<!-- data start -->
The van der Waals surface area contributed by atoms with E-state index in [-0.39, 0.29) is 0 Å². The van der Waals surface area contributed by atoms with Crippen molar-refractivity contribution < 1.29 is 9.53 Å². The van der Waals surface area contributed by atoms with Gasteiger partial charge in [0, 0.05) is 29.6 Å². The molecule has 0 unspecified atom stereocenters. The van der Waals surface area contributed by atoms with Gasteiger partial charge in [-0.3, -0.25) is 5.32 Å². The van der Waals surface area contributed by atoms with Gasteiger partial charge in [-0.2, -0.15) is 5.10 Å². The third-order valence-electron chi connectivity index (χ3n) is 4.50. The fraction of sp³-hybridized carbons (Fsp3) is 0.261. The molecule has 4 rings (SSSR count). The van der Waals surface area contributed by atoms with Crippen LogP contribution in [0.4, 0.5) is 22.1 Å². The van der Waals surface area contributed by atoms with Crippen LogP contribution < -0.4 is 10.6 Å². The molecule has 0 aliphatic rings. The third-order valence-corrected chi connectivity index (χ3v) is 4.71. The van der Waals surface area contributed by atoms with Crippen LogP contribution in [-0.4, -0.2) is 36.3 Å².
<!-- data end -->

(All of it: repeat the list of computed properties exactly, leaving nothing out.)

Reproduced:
The van der Waals surface area contributed by atoms with E-state index in [-0.39, 0.29) is 0 Å². The van der Waals surface area contributed by atoms with Crippen molar-refractivity contribution < 1.29 is 9.53 Å². The van der Waals surface area contributed by atoms with Gasteiger partial charge in [0, 0.05) is 29.6 Å². The molecule has 0 unspecified atom stereocenters. The van der Waals surface area contributed by atoms with Gasteiger partial charge in [-0.3, -0.25) is 5.32 Å². The van der Waals surface area contributed by atoms with Gasteiger partial charge in [-0.2, -0.15) is 5.10 Å². The third-order valence-electron chi connectivity index (χ3n) is 4.50. The fraction of sp³-hybridized carbons (Fsp3) is 0.261. The molecule has 4 rings (SSSR count). The van der Waals surface area contributed by atoms with Crippen LogP contribution in [0.4, 0.5) is 22.1 Å². The van der Waals surface area contributed by atoms with Crippen LogP contribution < -0.4 is 10.6 Å². The molecule has 0 aliphatic rings. The third-order valence-corrected chi connectivity index (χ3v) is 4.71. The van der Waals surface area contributed by atoms with Crippen LogP contribution in [-0.4, -0.2) is 36.3 Å².